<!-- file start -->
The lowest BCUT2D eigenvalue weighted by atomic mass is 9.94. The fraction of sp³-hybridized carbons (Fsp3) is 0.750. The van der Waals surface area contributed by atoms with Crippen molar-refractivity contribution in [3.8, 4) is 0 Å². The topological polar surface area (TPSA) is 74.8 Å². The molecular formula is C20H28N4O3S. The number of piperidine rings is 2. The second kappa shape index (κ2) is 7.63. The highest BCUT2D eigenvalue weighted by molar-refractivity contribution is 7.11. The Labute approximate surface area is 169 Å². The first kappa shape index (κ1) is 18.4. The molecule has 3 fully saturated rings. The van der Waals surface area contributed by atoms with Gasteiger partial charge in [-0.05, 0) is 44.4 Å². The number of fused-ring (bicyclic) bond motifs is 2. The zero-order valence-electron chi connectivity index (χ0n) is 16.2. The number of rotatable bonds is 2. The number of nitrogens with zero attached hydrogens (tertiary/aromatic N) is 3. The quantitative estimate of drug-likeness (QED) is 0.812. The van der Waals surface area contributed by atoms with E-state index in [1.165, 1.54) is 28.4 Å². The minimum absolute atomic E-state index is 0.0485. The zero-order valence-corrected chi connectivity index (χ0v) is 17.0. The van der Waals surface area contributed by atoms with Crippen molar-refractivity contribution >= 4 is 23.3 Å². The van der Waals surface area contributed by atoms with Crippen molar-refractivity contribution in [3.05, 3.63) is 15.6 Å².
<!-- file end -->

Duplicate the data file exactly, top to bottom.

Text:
The lowest BCUT2D eigenvalue weighted by atomic mass is 9.94. The fraction of sp³-hybridized carbons (Fsp3) is 0.750. The van der Waals surface area contributed by atoms with Crippen molar-refractivity contribution in [3.8, 4) is 0 Å². The topological polar surface area (TPSA) is 74.8 Å². The molecular formula is C20H28N4O3S. The number of piperidine rings is 2. The second kappa shape index (κ2) is 7.63. The highest BCUT2D eigenvalue weighted by molar-refractivity contribution is 7.11. The Labute approximate surface area is 169 Å². The first kappa shape index (κ1) is 18.4. The molecule has 3 fully saturated rings. The van der Waals surface area contributed by atoms with Gasteiger partial charge in [-0.05, 0) is 44.4 Å². The number of fused-ring (bicyclic) bond motifs is 2. The zero-order valence-electron chi connectivity index (χ0n) is 16.2. The number of rotatable bonds is 2. The number of nitrogens with zero attached hydrogens (tertiary/aromatic N) is 3. The quantitative estimate of drug-likeness (QED) is 0.812. The van der Waals surface area contributed by atoms with E-state index in [1.165, 1.54) is 28.4 Å². The minimum absolute atomic E-state index is 0.0485. The zero-order valence-corrected chi connectivity index (χ0v) is 17.0. The van der Waals surface area contributed by atoms with Crippen molar-refractivity contribution >= 4 is 23.3 Å². The van der Waals surface area contributed by atoms with Crippen molar-refractivity contribution in [3.05, 3.63) is 15.6 Å².